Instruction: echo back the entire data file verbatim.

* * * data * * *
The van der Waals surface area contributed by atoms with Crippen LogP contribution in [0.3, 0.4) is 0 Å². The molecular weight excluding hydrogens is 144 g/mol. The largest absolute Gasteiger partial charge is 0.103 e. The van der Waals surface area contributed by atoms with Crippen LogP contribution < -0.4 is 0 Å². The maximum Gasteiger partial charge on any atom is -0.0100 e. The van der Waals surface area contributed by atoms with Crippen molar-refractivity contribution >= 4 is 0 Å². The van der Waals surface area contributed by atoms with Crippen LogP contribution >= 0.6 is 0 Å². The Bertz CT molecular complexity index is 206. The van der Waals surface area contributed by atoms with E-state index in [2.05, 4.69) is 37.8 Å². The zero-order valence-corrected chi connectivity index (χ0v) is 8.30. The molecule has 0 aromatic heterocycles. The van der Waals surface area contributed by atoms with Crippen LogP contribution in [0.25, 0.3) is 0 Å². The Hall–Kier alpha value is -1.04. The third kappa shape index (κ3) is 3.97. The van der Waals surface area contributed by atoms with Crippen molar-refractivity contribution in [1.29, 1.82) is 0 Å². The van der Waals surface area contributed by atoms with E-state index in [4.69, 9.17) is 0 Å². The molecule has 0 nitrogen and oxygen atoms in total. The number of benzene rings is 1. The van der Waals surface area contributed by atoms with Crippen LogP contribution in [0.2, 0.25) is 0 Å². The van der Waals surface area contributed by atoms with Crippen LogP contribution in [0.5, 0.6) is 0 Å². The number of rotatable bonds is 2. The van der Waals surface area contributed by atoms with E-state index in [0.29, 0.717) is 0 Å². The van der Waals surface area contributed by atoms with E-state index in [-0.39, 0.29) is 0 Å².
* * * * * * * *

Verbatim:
The van der Waals surface area contributed by atoms with Crippen LogP contribution in [0.3, 0.4) is 0 Å². The molecular weight excluding hydrogens is 144 g/mol. The largest absolute Gasteiger partial charge is 0.103 e. The van der Waals surface area contributed by atoms with Crippen LogP contribution < -0.4 is 0 Å². The maximum Gasteiger partial charge on any atom is -0.0100 e. The van der Waals surface area contributed by atoms with Crippen molar-refractivity contribution >= 4 is 0 Å². The van der Waals surface area contributed by atoms with Crippen LogP contribution >= 0.6 is 0 Å². The Bertz CT molecular complexity index is 206. The van der Waals surface area contributed by atoms with E-state index in [2.05, 4.69) is 37.8 Å². The zero-order valence-corrected chi connectivity index (χ0v) is 8.30. The molecule has 0 aromatic heterocycles. The van der Waals surface area contributed by atoms with Crippen LogP contribution in [0.25, 0.3) is 0 Å². The Hall–Kier alpha value is -1.04. The third kappa shape index (κ3) is 3.97. The van der Waals surface area contributed by atoms with Crippen molar-refractivity contribution in [1.29, 1.82) is 0 Å². The van der Waals surface area contributed by atoms with E-state index in [4.69, 9.17) is 0 Å². The molecule has 0 nitrogen and oxygen atoms in total. The number of benzene rings is 1. The van der Waals surface area contributed by atoms with Crippen LogP contribution in [0.2, 0.25) is 0 Å². The van der Waals surface area contributed by atoms with Crippen LogP contribution in [0.5, 0.6) is 0 Å². The number of rotatable bonds is 2. The van der Waals surface area contributed by atoms with E-state index in [0.29, 0.717) is 0 Å². The van der Waals surface area contributed by atoms with E-state index in [-0.39, 0.29) is 0 Å².